Doing to see

My sister and I just recorded a special episode for Driverlesscroc Podcast(‘Useful Things’), learnt a lot doing it, including:

  • That recording both ends of a skype call is a viable way to work over distance
  • The importance of triple-checking your mics after I made a schoolboy error and plugged my mic into a headphone jack. I could see that I was recording something, but it turned out to be my laptop’s built-in mic rather than my lapel mic, resulting in a voice-track that sounds like it was recorded in a bucket
  • That Kevin Kelly and Mark Frauenfelder do a really good job of keeping their Cool Tools show tight – we were trying hard to stay focused but easily racked up 40 minutes.
  • That Audacity projects are big (we hit a couple of gigabytes for all the uncompressed audio and project files).
  • That (I think) Audacity doesn’t play well with syncing to the cloud – some of the source-files for my project file somehow got corrupted and I almost lost it all – fortunately I’d made an almost-finished .wav of the whole thing so it was saveable.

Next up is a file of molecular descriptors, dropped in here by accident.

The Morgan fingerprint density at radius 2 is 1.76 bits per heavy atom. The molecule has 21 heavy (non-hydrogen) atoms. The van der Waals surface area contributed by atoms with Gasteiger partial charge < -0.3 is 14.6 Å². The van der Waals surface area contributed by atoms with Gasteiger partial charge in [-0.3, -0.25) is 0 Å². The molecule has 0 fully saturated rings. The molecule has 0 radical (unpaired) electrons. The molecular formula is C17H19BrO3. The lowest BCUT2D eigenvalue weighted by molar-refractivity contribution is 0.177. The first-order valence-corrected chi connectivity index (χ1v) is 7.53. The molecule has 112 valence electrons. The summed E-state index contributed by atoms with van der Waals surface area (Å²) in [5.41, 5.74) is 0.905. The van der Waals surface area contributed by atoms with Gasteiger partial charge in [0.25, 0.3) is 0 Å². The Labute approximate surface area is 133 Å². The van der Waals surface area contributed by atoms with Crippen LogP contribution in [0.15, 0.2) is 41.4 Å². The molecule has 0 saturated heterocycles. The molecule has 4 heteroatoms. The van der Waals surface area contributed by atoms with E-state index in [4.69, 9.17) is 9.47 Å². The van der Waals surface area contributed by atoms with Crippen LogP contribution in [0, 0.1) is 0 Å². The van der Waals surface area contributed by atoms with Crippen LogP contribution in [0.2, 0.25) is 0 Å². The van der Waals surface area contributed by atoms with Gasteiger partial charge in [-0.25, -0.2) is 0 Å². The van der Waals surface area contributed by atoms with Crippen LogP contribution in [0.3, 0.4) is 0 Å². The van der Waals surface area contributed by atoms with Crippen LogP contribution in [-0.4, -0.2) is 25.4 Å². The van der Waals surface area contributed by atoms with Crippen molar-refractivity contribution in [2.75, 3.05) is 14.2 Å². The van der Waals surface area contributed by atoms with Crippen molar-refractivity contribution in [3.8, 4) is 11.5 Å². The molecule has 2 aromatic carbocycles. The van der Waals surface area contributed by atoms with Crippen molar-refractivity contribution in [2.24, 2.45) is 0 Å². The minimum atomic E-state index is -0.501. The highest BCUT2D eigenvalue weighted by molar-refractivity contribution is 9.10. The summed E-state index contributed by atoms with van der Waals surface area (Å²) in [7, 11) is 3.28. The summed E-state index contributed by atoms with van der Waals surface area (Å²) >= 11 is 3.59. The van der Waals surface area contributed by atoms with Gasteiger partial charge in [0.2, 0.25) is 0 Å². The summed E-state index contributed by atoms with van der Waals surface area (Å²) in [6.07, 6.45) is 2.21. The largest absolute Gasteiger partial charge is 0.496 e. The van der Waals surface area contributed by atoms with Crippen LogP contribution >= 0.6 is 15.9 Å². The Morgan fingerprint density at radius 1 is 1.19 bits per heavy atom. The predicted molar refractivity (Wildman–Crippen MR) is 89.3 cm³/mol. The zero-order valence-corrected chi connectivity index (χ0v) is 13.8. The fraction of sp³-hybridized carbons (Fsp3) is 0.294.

• That ‘ship the work’ sometimes means ‘finish the project’ – get it done, learn from it, move on. This project doesn’t exactly have a ‘client’, and its main audience is us – so we can say ‘not quite good enough – but finished’ with a clear conscience. I’ll post it to the podcast for completeness, and as a reference for anyone interested in the journey.

The idea that doing helps you see – that experience counts for a lot – is pretty obvious in lots of areas of life. You can’t understand being on stage, or driving a car, or playing in a sporting contest, until you’ve done them.

But we tend to forget how true this is for almost everything, and how context-specific our experience tends to be. By doing, we see.

I'd love to hear your thoughts and recommended resources...